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The Consort

Rosie Bowker

Volume 75, Summer 2019

Simon Balicourt Sonatas in A major and G minor (1st set, nos. 5, 6),
for flute and basso continuo
Edition HH, HH447.FSP, Launton, 2017
(pbk, £14.50)
ISMN 979 0 708146 54 4


It has been a real treat to discover Simon Balicourtís sonatas for flute and basso continuo, thanks to Michael Talbotís new editions. All sixteen sonatas are available from Edition HH and are published in pairs. I initially came to know the music of Balicourt (1706-57) through his second set of eight sonatas, which were published posthumously in 1760 by John Johnson and are available on IMSLP. The original edition of Balicourtís first set of sonatas is harder to gain access to. It was published privately for subscribers in February 1750 and Talbotís new edition has been made from a source that is currently held in the Rowe Music Library at Kingís College Cambridge and reproduced in a microfilm at Nottingham University library. While it is a shame that this original edition of the first set of sonatas is not so readily available online, this means that Talbotís edition is all the more welcome.

Simon Balicourtís first set of Eight Solos for a German Flute and a Bass was advertised in late 1749 as being Ďdesigned for the Improvement of such Lovers of the Instrument, as are desirous of acquiring a full Expression and Execution thereon; as likewise interspersed with several easy Movements fit for middling Proficientsí. ĎA full Expression and Executioní are the order of the day in Balicourtís sonatas in A major and G minor reviewed here. Balicourt himself was clearly a fine flautist. The A major sonata opens with a virtuosic Vivace that includes some delightful interplay of rising flourishes between flute and continuo. The final Allegro comodo also puts the flute playerís technique to the test with a large number of arpeggiated figures. The short Andante second movement may be one of Balicourtís Ďseveral easy Movementsí, though in reality it is neither Ďeasyí nor short of interesting details in rhythm, articulation and ornamentation.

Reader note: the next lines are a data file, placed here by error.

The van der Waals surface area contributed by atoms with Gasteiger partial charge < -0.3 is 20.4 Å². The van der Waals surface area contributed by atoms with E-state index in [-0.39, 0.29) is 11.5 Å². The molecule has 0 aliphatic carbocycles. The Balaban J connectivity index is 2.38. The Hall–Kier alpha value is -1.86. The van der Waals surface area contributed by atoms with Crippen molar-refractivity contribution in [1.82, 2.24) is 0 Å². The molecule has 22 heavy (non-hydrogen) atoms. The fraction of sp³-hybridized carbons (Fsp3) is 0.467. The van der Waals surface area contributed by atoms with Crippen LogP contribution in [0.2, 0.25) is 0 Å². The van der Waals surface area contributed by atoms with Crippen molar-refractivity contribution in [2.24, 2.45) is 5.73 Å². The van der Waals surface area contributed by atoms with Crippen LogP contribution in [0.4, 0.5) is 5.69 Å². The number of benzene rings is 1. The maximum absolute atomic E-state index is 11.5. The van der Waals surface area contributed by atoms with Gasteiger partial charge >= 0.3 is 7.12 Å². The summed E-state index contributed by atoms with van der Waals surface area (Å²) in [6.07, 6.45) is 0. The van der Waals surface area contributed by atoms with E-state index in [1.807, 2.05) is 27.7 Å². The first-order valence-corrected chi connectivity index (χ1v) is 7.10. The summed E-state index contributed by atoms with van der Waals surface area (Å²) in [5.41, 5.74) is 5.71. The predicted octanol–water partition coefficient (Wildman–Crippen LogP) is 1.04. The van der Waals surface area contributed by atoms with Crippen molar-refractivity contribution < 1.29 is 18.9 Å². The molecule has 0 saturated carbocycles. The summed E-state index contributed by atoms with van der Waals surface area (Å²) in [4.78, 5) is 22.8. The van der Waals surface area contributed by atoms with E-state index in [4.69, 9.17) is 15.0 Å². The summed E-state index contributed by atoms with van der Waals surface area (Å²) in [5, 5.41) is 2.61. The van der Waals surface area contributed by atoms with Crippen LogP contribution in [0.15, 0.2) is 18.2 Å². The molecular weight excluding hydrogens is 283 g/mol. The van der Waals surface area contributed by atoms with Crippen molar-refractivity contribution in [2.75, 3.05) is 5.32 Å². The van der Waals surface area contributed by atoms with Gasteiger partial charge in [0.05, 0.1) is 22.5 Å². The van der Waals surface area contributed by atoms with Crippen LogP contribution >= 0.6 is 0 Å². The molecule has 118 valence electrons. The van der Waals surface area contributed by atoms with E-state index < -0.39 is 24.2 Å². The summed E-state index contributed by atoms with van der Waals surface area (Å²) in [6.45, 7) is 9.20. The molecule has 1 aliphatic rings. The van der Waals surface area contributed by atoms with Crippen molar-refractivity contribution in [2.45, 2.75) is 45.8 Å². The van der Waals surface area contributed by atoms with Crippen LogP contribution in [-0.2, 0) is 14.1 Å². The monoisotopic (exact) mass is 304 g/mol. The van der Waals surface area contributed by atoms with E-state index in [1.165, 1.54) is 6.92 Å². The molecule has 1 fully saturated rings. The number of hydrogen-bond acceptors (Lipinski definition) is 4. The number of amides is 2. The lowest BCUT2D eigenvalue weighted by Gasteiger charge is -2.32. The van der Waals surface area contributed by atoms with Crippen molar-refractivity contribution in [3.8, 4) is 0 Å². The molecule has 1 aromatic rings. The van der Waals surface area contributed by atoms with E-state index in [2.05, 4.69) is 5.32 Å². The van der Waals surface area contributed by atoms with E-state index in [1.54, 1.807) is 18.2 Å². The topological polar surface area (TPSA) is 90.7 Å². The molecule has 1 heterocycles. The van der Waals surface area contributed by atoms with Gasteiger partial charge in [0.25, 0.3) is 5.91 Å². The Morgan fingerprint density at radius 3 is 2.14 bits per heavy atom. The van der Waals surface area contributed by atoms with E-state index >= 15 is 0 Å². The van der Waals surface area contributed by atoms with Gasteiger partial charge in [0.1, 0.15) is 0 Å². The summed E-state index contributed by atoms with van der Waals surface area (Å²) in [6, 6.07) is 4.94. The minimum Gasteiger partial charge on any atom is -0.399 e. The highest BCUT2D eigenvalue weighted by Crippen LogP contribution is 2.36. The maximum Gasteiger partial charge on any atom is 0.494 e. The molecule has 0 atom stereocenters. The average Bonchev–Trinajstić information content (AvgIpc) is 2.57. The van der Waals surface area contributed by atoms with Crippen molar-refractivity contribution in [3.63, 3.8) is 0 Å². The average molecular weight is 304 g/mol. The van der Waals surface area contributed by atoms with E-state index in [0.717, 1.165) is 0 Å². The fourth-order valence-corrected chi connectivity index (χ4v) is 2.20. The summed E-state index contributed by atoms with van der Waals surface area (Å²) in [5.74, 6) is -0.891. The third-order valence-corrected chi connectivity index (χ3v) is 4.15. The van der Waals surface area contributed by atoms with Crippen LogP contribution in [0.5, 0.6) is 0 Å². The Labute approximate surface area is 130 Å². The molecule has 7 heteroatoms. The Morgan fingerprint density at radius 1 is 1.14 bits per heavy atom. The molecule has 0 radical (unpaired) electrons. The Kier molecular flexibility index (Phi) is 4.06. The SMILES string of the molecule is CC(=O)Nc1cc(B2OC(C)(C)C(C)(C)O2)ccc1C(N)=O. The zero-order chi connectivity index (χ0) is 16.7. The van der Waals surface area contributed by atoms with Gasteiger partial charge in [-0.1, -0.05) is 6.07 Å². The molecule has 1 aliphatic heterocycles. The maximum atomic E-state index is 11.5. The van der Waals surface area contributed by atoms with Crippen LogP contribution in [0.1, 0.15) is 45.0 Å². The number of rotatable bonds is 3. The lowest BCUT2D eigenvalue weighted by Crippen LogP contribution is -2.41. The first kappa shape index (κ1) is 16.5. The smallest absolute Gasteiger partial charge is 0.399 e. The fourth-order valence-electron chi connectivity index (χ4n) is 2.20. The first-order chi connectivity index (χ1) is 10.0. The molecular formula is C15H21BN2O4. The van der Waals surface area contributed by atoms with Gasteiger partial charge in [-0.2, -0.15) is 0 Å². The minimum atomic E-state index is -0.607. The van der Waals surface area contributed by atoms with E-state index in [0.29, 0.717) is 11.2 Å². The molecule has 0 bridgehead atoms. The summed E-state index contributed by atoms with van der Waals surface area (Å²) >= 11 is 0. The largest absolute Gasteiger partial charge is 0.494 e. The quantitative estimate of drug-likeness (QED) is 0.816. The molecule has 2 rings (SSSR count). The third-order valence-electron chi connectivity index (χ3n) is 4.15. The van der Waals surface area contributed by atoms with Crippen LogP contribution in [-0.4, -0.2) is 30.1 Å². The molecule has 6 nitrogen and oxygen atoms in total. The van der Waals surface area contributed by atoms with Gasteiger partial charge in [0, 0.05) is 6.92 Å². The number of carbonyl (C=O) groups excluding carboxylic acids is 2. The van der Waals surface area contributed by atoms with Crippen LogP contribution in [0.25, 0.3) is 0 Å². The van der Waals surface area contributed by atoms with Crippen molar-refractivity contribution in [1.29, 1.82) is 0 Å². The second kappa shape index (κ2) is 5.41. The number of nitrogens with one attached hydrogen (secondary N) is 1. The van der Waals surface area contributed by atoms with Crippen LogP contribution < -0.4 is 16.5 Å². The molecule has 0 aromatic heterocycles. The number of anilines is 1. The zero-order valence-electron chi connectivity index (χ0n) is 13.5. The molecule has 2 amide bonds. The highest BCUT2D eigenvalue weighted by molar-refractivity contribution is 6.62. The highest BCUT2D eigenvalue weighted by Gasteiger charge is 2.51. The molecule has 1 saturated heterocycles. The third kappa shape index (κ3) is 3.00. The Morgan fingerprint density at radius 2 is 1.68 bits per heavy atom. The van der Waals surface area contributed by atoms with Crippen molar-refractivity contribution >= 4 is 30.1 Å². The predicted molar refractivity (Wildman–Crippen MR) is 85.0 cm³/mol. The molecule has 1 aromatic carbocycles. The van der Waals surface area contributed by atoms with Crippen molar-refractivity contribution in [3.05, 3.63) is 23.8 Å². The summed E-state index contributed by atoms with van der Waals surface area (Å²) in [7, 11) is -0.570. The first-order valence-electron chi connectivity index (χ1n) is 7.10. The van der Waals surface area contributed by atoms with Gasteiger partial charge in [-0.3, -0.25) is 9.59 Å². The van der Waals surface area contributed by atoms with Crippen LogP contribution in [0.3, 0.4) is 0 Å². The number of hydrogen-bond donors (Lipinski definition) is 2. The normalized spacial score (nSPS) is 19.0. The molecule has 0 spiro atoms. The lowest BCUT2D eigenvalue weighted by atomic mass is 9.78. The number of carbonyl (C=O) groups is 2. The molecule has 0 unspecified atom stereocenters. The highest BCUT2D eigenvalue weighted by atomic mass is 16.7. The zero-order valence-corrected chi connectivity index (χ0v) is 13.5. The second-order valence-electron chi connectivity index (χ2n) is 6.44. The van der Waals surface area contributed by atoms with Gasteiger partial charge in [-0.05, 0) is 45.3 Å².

After the fireworks of the A major sonata, the G minor is the more expressive of the two. It opens with a fairly substantial Largo which starts with short, breathless phrases that give way to longer sequences and show off varied articulations. The music is highly improvisatory and allows the flautist a great deal of freedom if desired. This is followed by a dancing, Italianate Allegro which features extended violinistic passagework. To finish, Balicourt presents two minuet-like dances, an Affettuoso and a Poco Allegro, in a composite structure. This music is quite delightful and allows for plenty of ornamentation in the repeats.

Talbotís fine scholarship is evident in his introduction which provides a context to Balicourtís sonatas and discusses the various editorial decisions made. For those who are curious to find out more about Balicourt (as I was!), Talbotís article in The Consort, vol. 74 (2018) entitled ĎEsteemed one of the Best Masters of the German Flute: Simon Balicourt, an Instrumentalist and Composer in Georgian Londoní is a fascinating read. The Edition HH publication has a clear layout; it comes with separate flute and basso parts as well as a full score with Balicourtís figures and a realisation by Talbot. The realisation is probably more useful for those flute players choosing to play these sonatas with piano, as period performers will probably want to make their own. I highly recommend this edition of Balicourtís sonatas to any flute player who wishes to discover and perform this highly inventive and original music from Georgian London.

We are grateful to theThe Consort for permission to reproduce this review.

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